It's 250W if you want 4.9 GHz. I'm with @Markfw on this, for gaming the 5 GHz overclocked 9900k CPUs that have been out there since 2018 are no worse. For productivity, it's not really that good (get a 3950x). I don't see the 10900k having any reason to exist. The rest of the lineup may or may not entice buyers based on prices being lower than what you had to pay to get a similar Coffee Lake CPU. That's something, I guess. Also the die thinning was interesting. Intercore latency problems, I did not expect. That's embarrassing for Intel.
 

phillyman36

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Jun 28, 2004
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Yeah I came to my senses on this. Wanted a 10900k couldn't find one so got the 10700k. Will build a second pc later this year. Now just have to refuse UPS delivery lol.
 

chrisjames61

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Dec 31, 2013
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Gaming is currently heavily limited by GPUs,the gaming question will be answered in a decade or something when we will have fast enough GPUs.
But referring to this

For the industry the 10900k kills anything AMD has to offer including the 3950x,individual benchmarks don't matter much if the cumulative industry standard benchmarks say something completely different.






Yes poor intel,ever since they have to compete with ZEN they are only making twice the net income (money in the pocket) they did before ZEN came out.
You can spin it any way you like it but they have been forced to cut prices by up to 50% across the board on the price of their line of cpu's. That isn't a bad sign?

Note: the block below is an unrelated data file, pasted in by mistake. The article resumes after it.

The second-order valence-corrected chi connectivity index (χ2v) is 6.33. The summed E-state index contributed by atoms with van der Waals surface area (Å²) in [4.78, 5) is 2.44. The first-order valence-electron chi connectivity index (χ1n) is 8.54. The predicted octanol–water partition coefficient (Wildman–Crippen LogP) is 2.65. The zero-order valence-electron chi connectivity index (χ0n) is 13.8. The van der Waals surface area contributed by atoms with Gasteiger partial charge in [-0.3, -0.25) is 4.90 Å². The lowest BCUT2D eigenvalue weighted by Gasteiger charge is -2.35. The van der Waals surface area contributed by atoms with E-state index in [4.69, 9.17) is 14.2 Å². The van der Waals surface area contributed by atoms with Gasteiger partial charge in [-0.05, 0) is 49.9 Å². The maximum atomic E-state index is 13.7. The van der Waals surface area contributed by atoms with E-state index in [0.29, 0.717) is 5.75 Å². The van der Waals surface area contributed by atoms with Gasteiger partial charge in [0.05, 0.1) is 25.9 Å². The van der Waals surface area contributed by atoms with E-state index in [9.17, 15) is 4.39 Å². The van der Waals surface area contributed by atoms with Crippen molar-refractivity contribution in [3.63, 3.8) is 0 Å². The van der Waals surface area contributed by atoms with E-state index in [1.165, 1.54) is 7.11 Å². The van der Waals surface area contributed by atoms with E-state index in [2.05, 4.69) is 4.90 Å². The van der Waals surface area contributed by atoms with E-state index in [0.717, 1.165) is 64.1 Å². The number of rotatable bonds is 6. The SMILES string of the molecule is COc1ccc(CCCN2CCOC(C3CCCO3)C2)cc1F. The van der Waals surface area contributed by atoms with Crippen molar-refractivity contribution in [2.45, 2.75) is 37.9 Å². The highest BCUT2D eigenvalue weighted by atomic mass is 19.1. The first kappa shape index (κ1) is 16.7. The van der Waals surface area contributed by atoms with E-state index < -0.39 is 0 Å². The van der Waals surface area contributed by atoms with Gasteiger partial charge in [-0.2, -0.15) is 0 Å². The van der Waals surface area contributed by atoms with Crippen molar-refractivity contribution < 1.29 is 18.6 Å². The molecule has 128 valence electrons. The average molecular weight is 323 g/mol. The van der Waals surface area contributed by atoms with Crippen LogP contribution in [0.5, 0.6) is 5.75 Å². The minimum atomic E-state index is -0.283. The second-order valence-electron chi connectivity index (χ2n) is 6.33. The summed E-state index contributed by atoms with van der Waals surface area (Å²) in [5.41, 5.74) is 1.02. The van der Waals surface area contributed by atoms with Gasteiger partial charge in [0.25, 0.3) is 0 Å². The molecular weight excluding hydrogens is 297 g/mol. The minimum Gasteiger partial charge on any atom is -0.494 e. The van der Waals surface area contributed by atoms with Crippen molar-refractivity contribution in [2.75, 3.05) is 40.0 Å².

piokos

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Nov 2, 2018
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I'm with @Markfw on this, for gaming the 5 GHz overclocked 9900k CPUs that have been out there since 2018 are no worse.
Which doesn't make much sense unless we see a significant drop in 9900K price.
At the moment these CPUs have identical MSRP and also more or less the same prices in stores.
And of course the more modern platform brings a few perks as well (for example: many boards will offer WiFi 6 and 2.5Gbps LAN).
For productivity, it's not really that good (get a 3950x).
Averaged over wide range of loads, 10900K almost matches 3900X (of course with MCE, so pulling 250W).
For specific cases it will beat 3950X as well.

Pricing (in stores):
10900K: $530
3900X: ~$450
3950X: ~$700

If the workstation doesn't utilize GPGPU, i.e. Intel's IGP is enough, you'll have to spend extra $50 going with the Ryzen.

So there's no obvious winner on value and you'd have to dig deep into savings on PSUs, cooling and electricity...
I don't see the 10900k having any reason to exist.
For you it didn't have any reason to exist even before we've seen any benchmarks. I can't imagine how good an Intel CPU would have to be to change that...
 

amrnuke

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Which doesn't make much sense unless we see a significant drop in 9900K price.
At the moment these CPUs have identical MSRP and also more or less the same prices in stores.
And of course the more modern platform brings a few perks as well (for example: many boards will offer WiFi 6 and 2.5Gbps LAN).

Averaged over wide range of loads, 10900K almost matches 3900X (of course with MCE, so pulling 250W).
For specific cases it will beat 3950X as well.

Pricing (in stores):
10900K: $530
3900X: ~$450
3950X: ~$700

If the workstation doesn't utilize GPGPU, i.e. Intel's IGP is enough, you'll have to spend extra $50 going with the Ryzen.